Why he’s a power player: Bosma was House Speaker in 2011, when the state passed its large education reform package, creating the first voucher program for students from low-income families. Along with Rep. Bob Behning, Bosma helped develop the state’s voucher program bill as well as the bill that expanded charter school efforts that year. As a party and chamber leader, he plays a major role in setting House Republicans’ legislative agendas.

On toeing the party line: With the debate over state-funded preschool front and center during this year’s session, Bosma has expressed far more enthusiasm than his fellow Republicans for expanding the state’s program. Indeed, Bosma has long been a supporter of state-sponsored preschool. Currently, low-income families in five counties can apply for vouchers to use at high-quality preschool providers. Bosma has said he’d like to see that number triple, if not more.

Recent action: In 2016, Bosma ushered through one of the few teacher-focused bills that became law in the wake of news that some districts in the state were struggling to hire teachers. The bill created a state scholarship fund for prospective teachers, and began awarding money to students this year.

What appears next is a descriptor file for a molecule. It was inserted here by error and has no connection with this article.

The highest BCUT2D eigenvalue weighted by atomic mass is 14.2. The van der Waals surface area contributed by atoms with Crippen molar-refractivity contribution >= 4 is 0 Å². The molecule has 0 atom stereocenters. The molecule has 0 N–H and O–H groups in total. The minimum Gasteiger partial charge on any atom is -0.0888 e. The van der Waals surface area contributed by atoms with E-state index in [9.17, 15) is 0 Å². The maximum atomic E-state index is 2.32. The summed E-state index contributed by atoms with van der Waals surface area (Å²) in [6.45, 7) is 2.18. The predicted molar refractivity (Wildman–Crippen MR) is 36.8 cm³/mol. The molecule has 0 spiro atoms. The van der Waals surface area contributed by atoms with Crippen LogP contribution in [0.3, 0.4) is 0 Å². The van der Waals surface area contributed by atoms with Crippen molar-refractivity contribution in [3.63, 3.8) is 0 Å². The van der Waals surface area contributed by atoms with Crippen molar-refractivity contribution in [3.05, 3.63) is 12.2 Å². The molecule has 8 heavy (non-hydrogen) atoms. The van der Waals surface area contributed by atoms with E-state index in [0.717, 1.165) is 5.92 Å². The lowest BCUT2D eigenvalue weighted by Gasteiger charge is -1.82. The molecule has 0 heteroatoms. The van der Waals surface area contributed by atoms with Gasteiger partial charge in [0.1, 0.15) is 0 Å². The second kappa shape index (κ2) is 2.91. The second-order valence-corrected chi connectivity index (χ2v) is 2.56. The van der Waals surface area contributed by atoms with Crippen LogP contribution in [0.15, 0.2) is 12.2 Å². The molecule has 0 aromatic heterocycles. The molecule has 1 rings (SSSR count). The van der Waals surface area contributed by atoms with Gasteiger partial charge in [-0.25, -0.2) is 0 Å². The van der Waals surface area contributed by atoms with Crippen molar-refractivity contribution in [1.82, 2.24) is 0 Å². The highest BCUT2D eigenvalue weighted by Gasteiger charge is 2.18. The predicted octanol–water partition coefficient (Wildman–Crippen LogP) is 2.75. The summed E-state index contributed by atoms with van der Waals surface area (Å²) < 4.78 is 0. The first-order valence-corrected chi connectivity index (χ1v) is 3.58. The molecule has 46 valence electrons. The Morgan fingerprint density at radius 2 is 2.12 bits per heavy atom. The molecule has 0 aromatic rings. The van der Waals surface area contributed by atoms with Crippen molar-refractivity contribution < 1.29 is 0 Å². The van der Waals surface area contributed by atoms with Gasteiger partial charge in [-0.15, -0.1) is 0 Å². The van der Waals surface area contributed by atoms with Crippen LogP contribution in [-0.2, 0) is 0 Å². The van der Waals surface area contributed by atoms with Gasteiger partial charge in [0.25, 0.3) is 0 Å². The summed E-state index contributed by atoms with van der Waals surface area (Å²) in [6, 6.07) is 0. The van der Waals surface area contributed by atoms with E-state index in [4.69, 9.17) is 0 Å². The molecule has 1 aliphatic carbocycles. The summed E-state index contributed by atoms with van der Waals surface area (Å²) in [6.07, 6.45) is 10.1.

A perhaps little-known fact: In the late 1980s, Bosma worked at the Indiana Department of Education as the legislative adviser to H. Dean Evans, the state superintendent at that time. Then, as with this year’s House Bill 1005, lawmakers advocated to make the state superintendent an appointed position, a bill Bosma is carrying this year.

Who supports him: In past elections, Bosma has received campaign contributions from Education Networks of America, a private education technology company; Hoosiers for Quality Education, an advocacy group that supports school choice, charter schools and vouchers; Stand for Children, a national organization that supports education reform and helps parents to organize; K12, one of the largest online school providers in the country.

Conversely, given his support for choice-based reform, the Indiana Coalition for Public Education gave Bosma an “F” in its 2016 legislative report card highlighting who it thinks has been supportive of public schools.

Legislative highlights via Chalkbeat:

Bills in past years: 2011, 2012, 2013, 2014, 2015, 2016, 2017

Also check out our list of bills to watch this year.